That was the purport of the proposal. I am not suggesting a military bloc of any kind. And this would respect national sovereignty, but it would solve the problem of preventing thermonuclear war between us or other countries. All this could be formulated in a way to be sure that all parties understand that it is not a diktat but meets the interests of all in peace.

At the time, President Nixon indicated he considered it a very interesting idea and seemed to support the general concept underlying it. He added that he took interest in the idea and in another couple of months would be in a position to give a reply to my propositions. We did not go into greater detail and what I have said is in effect a quotation of that talk. I give you my word, and Sukhodrev is responsible with his life, that I never showed the memorandum of the conversation to anyone. Even today, quite some time after the meeting with President Nixon, I still think in the same way. I am not prompted by fear or [Page 255] hostility toward anyone. Why should anyone object to the proposition that no one will ever touch them with weapons—Belgium, Holland and the rest.

Kissinger: Let me understand. Suppose the FRG attacks the Soviet Union. We would then support the Soviet Union militarily under this idea?

Brezhnev: Yes. [Keeps pulling lanyard on the gun.] Equally, assume that the Czechs or someone would attack you or your allies or friends with nuclear weapons, we would come to your help. It would primarily apply to an attack with nuclear weapons since the time of conventional weapons has passed. In a preamble to such an arrangement, it would be said that it is not directed against anyone and it is in the interest that each State has against the use of nuclear weapons . . . [to Sonnenfeldt: you should stop taking notes. Kissinger: This is only for President Ford and I assure you it will not leave the White House. Brezhnev: That is impossible in the United States.] . . . it would be a sign of great success for us and our allies. It would not be necessary to make a reference to the parties who might attack. I am just talking about principles now.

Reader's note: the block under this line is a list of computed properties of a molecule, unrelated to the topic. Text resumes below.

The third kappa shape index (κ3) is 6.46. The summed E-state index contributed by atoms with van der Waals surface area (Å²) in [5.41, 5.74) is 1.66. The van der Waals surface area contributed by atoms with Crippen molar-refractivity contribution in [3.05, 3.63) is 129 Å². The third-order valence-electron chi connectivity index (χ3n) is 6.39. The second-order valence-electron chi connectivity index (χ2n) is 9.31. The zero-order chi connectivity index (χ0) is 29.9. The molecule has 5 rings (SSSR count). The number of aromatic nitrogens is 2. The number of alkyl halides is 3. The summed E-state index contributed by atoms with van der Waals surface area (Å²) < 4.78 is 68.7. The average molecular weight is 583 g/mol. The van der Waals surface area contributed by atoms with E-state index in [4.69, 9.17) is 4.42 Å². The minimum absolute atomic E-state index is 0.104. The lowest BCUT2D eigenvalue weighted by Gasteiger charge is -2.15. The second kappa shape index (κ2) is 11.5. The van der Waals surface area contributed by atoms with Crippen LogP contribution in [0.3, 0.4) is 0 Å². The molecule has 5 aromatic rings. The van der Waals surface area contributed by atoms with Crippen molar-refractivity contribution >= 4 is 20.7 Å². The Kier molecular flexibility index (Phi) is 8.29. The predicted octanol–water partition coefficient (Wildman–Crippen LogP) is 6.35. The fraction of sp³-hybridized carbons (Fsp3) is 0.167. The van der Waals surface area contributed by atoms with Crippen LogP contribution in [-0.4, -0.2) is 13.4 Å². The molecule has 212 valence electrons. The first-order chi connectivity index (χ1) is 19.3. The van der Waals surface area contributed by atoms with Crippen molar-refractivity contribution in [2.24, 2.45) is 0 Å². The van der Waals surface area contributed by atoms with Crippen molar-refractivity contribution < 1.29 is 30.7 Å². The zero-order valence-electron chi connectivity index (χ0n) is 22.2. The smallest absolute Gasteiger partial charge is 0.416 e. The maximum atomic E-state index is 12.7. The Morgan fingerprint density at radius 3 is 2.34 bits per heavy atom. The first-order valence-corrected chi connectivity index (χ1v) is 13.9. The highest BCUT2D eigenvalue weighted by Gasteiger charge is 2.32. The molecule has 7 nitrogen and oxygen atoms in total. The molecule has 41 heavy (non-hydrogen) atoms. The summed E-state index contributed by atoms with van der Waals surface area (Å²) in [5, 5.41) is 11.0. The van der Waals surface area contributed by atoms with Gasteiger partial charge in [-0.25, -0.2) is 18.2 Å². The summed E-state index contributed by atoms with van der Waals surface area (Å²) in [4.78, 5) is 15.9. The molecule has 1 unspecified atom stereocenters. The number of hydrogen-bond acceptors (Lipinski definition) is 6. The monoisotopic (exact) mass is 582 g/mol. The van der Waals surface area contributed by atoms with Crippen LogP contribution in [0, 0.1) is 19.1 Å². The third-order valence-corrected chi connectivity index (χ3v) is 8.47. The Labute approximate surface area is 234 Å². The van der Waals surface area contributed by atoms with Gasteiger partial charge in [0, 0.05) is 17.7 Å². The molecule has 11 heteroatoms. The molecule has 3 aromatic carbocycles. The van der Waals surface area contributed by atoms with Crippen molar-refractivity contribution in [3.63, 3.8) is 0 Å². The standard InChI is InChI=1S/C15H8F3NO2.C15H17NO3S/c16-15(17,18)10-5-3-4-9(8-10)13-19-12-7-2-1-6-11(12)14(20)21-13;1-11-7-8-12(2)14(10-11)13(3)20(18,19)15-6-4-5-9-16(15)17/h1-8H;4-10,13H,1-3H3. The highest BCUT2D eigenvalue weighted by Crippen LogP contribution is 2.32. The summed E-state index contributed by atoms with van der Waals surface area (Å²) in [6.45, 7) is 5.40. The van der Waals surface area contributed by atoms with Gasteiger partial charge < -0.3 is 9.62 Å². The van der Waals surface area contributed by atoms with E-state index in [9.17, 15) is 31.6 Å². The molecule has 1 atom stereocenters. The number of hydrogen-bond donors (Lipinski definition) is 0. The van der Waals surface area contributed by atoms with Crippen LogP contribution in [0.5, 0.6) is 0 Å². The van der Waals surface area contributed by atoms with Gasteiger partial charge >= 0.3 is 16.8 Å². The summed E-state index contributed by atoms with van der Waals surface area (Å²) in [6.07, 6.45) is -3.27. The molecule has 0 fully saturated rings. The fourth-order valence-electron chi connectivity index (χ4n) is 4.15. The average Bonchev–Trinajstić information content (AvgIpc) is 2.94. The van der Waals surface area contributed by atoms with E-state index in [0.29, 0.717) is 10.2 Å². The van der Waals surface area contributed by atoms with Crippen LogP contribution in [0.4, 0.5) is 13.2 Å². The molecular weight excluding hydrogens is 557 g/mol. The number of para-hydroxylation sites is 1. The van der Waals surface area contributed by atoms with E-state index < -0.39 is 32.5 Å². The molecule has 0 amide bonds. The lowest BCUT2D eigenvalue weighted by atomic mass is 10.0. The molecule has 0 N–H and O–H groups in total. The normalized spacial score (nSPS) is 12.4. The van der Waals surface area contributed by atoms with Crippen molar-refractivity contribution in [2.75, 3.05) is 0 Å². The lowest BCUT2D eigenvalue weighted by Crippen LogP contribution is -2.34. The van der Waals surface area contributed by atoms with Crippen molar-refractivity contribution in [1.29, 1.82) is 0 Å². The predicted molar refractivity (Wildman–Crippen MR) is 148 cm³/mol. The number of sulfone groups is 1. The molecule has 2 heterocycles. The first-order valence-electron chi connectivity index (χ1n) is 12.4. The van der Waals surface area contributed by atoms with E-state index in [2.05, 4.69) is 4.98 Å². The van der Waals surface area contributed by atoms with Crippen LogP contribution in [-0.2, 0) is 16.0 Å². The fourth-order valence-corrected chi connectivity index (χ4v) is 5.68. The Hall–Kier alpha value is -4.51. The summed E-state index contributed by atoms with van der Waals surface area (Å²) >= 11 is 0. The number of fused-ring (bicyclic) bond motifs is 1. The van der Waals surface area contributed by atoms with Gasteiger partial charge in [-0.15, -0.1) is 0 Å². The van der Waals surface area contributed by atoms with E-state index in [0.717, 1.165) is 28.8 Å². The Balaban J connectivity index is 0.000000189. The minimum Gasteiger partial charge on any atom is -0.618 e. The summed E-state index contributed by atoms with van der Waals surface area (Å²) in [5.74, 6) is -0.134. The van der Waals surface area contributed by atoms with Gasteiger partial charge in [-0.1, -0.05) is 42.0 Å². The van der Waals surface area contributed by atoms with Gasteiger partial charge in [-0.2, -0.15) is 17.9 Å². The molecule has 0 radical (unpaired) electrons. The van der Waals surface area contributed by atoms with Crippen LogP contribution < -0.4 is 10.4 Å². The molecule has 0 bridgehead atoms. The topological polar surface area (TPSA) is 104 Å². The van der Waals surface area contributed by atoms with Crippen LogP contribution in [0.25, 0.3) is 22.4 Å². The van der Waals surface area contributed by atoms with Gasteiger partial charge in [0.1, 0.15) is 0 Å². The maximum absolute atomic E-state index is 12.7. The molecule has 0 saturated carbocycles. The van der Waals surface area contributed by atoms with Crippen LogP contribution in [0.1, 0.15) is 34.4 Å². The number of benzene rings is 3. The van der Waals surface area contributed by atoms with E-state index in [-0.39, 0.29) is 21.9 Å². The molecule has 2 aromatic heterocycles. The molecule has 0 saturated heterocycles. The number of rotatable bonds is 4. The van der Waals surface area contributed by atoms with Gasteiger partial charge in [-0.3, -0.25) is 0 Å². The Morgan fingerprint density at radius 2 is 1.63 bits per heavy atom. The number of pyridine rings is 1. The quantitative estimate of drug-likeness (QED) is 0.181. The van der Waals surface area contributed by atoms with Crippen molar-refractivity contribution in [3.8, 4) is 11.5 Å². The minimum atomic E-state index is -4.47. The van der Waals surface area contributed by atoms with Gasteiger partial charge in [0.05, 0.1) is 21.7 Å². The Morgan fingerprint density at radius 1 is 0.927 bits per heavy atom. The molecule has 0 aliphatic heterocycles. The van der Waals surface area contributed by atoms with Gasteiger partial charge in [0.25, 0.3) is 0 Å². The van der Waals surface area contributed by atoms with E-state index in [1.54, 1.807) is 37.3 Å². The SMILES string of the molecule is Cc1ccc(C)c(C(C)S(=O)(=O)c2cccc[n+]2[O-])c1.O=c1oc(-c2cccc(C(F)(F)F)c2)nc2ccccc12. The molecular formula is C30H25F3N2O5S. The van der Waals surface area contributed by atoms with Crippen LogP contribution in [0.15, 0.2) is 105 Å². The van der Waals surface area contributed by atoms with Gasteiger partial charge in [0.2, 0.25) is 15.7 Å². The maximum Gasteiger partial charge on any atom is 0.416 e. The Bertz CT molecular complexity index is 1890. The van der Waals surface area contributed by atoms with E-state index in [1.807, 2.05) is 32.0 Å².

Kissinger: The principle is this: If either of us or one of our allies is attacked with nuclear weapons the other one would come to his assistance.

[Brezhnev again pulls the lanyard and this time the gun goes off with a loud bang.]

Brezhnev: Now they will say you are under duress.

Kissinger: I once stepped on a certain button in the President’s office and all the Secret Service came charging in. It was early in the Nixon Administration.

Brezhnev: This was originally made to fire paper caps like children’s pistols but it wouldn’t fire. So then they developed blank shells. I got it as a souvenir.

Kissinger: It is more impressive than the bell you rang downstairs yesterday.

[Brezhnev brings more shells from his desk.]

Kissinger: You already fired a few.

Brezhnev: No, just one. They have no warheads like in the United States. They just make noise. I just got to the bottom of how this thing works; there is a little lever.

Gromyko: We will MIRV it.

Brezhnev: Well, I just wanted to amuse you. [Pushes gun aside.]